Very hard to describe. Definitely an “art house” or “film festival” flick. Starts with a sunrise. That seemed to take approximately 20 minutes. Twenty minutes!! With nothing but the sun slowly lightening up the sky. No sounds but the wind and the birds and…maybe you can hear trees growing?
A lot of the movie is that silent. And that slow. And that ponderous. Not in a bad way. But definitely in a disconcerting way. I found my mind racing, racing, racing. Any scene with even a hint that disaster could happen had me imagining the wildest things…things that would never actually happen in this movie.
Technically the “action” of the movie is about a Mennonite farmer, with a wife and six kids, who has fallen in love with another woman. And struggles with how to go on from that moment. Although he stays with his wife, she ultimately dies (of a broken heart?)…but then there’s this one moment of magical realism at the end… Which was lovely, but a bit odd considering the very very NOT fantastical rest of the movie.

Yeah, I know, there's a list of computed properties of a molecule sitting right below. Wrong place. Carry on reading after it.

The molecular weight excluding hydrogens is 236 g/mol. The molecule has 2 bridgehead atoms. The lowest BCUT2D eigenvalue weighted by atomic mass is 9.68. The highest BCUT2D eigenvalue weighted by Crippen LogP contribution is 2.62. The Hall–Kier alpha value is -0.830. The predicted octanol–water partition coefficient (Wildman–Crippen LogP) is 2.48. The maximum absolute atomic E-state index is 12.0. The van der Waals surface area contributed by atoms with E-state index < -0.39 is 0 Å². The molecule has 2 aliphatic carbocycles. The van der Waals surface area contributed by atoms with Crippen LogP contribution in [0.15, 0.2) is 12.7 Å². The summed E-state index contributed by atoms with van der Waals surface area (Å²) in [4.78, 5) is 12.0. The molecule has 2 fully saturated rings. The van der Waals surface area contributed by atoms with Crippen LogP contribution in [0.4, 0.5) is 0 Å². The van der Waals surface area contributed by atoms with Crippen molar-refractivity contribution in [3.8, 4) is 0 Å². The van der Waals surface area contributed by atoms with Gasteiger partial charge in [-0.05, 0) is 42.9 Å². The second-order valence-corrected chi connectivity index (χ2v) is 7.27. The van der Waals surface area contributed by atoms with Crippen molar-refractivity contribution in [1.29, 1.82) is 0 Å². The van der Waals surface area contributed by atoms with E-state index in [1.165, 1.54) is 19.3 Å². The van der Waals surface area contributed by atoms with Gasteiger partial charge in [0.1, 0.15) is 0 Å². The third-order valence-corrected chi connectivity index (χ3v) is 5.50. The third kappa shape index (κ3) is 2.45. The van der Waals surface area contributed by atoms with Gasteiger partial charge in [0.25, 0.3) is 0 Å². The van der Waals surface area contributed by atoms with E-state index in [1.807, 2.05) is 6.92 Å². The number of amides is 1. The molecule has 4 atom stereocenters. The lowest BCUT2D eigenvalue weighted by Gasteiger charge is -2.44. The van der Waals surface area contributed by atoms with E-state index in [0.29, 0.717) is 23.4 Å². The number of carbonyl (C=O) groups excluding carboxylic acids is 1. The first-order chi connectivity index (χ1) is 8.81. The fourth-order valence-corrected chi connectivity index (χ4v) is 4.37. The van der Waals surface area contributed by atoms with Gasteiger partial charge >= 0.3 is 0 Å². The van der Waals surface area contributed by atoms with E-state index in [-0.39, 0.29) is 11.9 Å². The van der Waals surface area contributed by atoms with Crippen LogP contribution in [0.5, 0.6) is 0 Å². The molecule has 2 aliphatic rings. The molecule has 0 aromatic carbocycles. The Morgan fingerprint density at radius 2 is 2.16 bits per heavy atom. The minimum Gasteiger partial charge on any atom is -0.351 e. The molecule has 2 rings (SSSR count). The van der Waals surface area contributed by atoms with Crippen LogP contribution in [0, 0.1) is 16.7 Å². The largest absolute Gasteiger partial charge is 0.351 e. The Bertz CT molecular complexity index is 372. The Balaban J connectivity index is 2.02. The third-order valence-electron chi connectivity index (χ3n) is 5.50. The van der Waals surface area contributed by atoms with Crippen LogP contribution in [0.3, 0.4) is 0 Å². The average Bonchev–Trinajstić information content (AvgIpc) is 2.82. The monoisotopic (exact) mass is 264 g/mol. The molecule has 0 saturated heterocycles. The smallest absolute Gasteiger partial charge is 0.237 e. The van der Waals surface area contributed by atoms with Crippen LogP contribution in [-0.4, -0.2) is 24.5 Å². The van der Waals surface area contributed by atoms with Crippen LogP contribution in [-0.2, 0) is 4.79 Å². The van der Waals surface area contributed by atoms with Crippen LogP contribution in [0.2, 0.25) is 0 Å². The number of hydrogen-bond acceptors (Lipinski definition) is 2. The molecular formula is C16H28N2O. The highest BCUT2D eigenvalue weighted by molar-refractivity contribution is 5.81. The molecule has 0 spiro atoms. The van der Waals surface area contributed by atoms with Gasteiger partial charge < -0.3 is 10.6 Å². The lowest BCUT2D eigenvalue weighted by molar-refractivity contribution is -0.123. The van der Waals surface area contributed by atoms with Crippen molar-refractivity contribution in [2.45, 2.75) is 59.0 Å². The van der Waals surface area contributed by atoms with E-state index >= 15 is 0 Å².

It was the opposite of, say, a three hour movie that feels like it only took 45 minutes. It was only a little over two hours, but oh sweet monkey sundae, I felt like I was in the theater for 25 years. Sitting in such utter silence, broken only by, say, the sound of someone’s feet walking through grass. Or walking on snow. Or occasionally having a very slow, very drawn out, very few sentences conversation.
Some of it was really beautiful. And the tension in it was very powerful, despite being such non-tense kind of tension. (Maybe you had to see it to even make any sense out of that sentence.)
But it was not an easy movie, on the mind. It totally wore me out. Consider yourself warned.